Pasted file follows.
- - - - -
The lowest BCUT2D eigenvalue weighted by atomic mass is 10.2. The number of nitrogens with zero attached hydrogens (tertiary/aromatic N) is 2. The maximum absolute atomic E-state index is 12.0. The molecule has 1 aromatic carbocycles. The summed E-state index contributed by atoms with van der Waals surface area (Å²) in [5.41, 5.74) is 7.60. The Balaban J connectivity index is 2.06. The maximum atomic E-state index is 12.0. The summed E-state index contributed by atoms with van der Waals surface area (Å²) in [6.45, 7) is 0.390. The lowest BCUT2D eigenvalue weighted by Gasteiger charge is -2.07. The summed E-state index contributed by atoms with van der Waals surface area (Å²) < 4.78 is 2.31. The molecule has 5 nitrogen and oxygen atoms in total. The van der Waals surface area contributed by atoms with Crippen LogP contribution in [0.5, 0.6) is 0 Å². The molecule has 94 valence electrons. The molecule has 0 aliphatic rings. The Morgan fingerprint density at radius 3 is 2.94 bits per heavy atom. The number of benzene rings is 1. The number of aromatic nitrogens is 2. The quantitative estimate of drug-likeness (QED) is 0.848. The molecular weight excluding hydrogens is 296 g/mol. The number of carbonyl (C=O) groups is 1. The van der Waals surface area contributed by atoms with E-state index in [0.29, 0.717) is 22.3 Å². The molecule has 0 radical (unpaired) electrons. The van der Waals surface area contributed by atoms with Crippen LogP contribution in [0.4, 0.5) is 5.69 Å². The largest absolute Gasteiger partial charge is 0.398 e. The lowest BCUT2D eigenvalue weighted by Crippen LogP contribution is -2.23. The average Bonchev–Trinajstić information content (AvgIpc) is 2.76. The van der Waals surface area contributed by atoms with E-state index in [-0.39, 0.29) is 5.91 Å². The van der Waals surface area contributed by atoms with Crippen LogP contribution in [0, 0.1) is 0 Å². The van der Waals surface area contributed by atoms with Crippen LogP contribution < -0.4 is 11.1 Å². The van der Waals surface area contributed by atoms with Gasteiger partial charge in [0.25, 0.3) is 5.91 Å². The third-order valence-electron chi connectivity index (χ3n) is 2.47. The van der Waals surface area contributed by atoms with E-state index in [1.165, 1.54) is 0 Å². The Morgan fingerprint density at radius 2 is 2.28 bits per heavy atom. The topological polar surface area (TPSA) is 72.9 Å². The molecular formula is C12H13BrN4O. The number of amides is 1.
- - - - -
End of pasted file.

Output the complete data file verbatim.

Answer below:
The lowest BCUT2D eigenvalue weighted by atomic mass is 10.2. The number of nitrogens with zero attached hydrogens (tertiary/aromatic N) is 2. The maximum absolute atomic E-state index is 12.0. The molecule has 1 aromatic carbocycles. The summed E-state index contributed by atoms with van der Waals surface area (Å²) in [5.41, 5.74) is 7.60. The Balaban J connectivity index is 2.06. The maximum atomic E-state index is 12.0. The summed E-state index contributed by atoms with van der Waals surface area (Å²) in [6.45, 7) is 0.390. The lowest BCUT2D eigenvalue weighted by Gasteiger charge is -2.07. The summed E-state index contributed by atoms with van der Waals surface area (Å²) < 4.78 is 2.31. The molecule has 5 nitrogen and oxygen atoms in total. The van der Waals surface area contributed by atoms with Crippen LogP contribution in [0.5, 0.6) is 0 Å². The molecule has 94 valence electrons. The molecule has 0 aliphatic rings. The Morgan fingerprint density at radius 3 is 2.94 bits per heavy atom. The number of benzene rings is 1. The number of aromatic nitrogens is 2. The quantitative estimate of drug-likeness (QED) is 0.848. The molecular weight excluding hydrogens is 296 g/mol. The number of carbonyl (C=O) groups is 1. The van der Waals surface area contributed by atoms with E-state index in [0.29, 0.717) is 22.3 Å². The molecule has 0 radical (unpaired) electrons. The van der Waals surface area contributed by atoms with Crippen LogP contribution in [0.4, 0.5) is 5.69 Å². The largest absolute Gasteiger partial charge is 0.398 e. The lowest BCUT2D eigenvalue weighted by Crippen LogP contribution is -2.23. The average Bonchev–Trinajstić information content (AvgIpc) is 2.76. The van der Waals surface area contributed by atoms with E-state index in [-0.39, 0.29) is 5.91 Å². The van der Waals surface area contributed by atoms with Crippen LogP contribution in [0, 0.1) is 0 Å². The van der Waals surface area contributed by atoms with Crippen LogP contribution < -0.4 is 11.1 Å². The van der Waals surface area contributed by atoms with Gasteiger partial charge in [0.25, 0.3) is 5.91 Å². The third-order valence-electron chi connectivity index (χ3n) is 2.47. The van der Waals surface area contributed by atoms with E-state index in [1.165, 1.54) is 0 Å². The Morgan fingerprint density at radius 2 is 2.28 bits per heavy atom. The topological polar surface area (TPSA) is 72.9 Å². The molecular formula is C12H13BrN4O. The number of amides is 1.